Announcement in CUESA Newsletter:
Sun April 20, Greenhouse Grown Farm Tour, 9 am – 6 pm
Spend a day visiting two farms that rely on greenhouses to help grow their crops.We will first visit Bruins Farms in Winters, CA where greenhouses allow Paul, Eva and Bart Bruins to bring their heirloom and hybrid tomatoes to market well before the local field-grown fruits are available. See the tomatoes at several different stages, and learn how the Bruins family produces such perfect-looking tomatoes without using pesticides. CUESA will provide a delicious lunch made from farmers’ market foods.Then enjoy the bus ride through the scenic and fertile Capay Valley, home to numerous small family farms. A representative from Capay Valley Grown will narrate along the way and will tell us about how the farms in this valley work together to market their crops.Our final destination will be Orangewood Farm in Rumsey. Mother-and-daughter team Jackie and Bonny Scott run this nursery that utilizes a greenhouse to grow organic plant starts for home gardeners, including 67 varieties of tomatoes. The Scotts also have citrus and pecan trees, and are working to restore the hills on their property by planting native grasses. Each participant will receive a nursery plant to take home.
The tour is $25 and includes lunch made with farmers’ market ingredients.
It was chilly and windy in front of the Ferry Building as we waited to board the big Coach 21 bus. The weather report said that that the weather in Winters was about the same as SF. Lucky for us, the weather turned fine in Winters and beyond, so we could wear shirtsleeves in the warm breeze.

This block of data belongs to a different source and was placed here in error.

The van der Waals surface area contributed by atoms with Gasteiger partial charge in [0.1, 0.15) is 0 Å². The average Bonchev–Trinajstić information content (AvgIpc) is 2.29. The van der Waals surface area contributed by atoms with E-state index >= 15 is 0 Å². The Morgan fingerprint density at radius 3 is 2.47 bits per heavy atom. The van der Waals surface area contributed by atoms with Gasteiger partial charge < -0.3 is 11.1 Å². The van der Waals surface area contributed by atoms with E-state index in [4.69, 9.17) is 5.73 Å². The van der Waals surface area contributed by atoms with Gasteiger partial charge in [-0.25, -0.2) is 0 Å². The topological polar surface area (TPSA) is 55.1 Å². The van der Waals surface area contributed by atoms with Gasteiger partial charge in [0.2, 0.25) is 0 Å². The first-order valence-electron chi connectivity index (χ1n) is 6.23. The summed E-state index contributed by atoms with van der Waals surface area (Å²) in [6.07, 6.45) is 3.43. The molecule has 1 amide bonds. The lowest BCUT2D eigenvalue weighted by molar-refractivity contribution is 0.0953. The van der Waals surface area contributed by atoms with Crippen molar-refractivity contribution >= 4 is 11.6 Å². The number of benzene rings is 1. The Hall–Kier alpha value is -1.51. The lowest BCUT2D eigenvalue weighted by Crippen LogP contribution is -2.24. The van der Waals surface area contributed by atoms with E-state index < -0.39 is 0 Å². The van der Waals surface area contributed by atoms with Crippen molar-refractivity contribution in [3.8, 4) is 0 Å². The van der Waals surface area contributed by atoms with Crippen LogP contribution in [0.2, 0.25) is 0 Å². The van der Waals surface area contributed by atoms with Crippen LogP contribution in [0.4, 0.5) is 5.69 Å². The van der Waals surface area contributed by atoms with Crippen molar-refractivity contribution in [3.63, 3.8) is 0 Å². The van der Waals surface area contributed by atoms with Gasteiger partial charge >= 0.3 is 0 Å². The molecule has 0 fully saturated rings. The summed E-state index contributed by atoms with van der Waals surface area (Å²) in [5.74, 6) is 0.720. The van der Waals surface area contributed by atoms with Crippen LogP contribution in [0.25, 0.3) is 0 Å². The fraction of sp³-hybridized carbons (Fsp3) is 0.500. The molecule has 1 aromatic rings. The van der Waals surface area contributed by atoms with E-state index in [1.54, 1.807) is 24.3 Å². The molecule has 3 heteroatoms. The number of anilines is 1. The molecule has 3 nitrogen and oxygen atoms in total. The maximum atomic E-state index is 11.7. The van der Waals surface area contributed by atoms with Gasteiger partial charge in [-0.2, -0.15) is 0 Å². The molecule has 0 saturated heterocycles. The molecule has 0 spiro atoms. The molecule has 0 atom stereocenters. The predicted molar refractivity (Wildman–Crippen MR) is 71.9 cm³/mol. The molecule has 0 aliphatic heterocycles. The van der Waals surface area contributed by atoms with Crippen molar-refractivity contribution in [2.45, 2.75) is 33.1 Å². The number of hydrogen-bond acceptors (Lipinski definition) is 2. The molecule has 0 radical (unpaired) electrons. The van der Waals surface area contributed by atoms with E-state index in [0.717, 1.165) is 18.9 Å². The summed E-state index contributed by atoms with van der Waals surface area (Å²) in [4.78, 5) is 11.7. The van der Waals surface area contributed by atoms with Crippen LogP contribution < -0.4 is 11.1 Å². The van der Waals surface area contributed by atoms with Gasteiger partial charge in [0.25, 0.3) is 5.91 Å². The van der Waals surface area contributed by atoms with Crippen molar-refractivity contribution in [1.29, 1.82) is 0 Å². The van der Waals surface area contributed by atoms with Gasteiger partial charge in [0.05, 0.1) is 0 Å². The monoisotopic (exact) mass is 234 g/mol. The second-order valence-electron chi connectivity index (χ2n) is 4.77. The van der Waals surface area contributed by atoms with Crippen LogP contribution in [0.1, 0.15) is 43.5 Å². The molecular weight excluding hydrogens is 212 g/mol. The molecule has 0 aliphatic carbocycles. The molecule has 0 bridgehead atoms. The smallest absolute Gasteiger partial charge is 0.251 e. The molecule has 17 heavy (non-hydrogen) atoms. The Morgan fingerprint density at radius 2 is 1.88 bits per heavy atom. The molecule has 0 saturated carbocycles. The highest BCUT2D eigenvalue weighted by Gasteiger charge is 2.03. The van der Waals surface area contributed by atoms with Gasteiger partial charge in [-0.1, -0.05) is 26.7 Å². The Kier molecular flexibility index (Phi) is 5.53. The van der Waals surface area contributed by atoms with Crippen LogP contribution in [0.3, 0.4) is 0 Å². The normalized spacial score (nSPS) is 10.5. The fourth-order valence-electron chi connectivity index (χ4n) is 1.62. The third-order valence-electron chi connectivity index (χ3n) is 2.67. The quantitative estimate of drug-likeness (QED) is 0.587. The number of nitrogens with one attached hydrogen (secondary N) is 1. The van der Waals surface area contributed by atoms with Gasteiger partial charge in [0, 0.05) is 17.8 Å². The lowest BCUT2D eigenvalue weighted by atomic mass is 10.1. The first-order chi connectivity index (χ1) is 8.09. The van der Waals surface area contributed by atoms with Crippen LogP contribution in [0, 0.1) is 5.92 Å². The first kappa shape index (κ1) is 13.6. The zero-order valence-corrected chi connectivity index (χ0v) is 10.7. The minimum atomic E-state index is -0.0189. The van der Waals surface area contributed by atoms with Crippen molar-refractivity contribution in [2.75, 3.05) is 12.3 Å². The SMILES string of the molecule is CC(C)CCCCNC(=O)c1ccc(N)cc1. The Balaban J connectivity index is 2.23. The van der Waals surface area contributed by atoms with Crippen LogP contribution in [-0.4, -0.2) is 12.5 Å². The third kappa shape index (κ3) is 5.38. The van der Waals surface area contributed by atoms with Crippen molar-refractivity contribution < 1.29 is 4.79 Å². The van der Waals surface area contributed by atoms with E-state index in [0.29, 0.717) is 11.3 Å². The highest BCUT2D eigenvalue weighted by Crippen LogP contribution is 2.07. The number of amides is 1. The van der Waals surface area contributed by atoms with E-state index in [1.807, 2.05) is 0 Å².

I nabbed a second row seat on the bus and no one sat beside me, the better for my comfort, although the 40 seat bus was nearly full. You gotta go to the farms, they won’t come to you, so for the travel time, I took the Chronicle and NY Times sports sections, I’ve experienced the scenery on the Bay Bridge, Route 80 and I-505. I thought about the farmers coming to Market in the wee hours of the morning; it’s quite a weekly commute, but the route is easy and smooth. We were less than a mile off of I-505 when we turned into the Bruins’ farm.
Paul Bruins gave us the background of Bruins Vegetables. He’s a Chemical Engineer who is retired and is now “doing engineery things” around the farm. His brother Bart (behind him) is “the farmer.” Paul is explaining that growing hothouse tomatoes isn’t all about seeds and dirt and water. They’re getting killed by the cost of gas to heat their greenhouses, so they’re taking steps to make that go away.
These walnut stumps are part of the solution. The area around Winters has an excellent climate for walnut orchards. Each year, the walnut farmers have a number of downed trees for whatever reason. They harvest the limbs and trunks for lumber, but the stumps are too difficult to cut up. They used to put them in a big pile and burn them, but now the Bruins’ take them as fuel to heat their greenhouses. They can burn them clean at a very high temperature and use the heat generated to heat water for their greenhouse radiant heating.
Paul is building this kiln, large enough to burn the walnut stumps at very high temperature. The resulting hot water will be pumped to a military surplus bladder that will hold 20,000 gallons at 180 degrees, enough to heat the greenhouses for three days.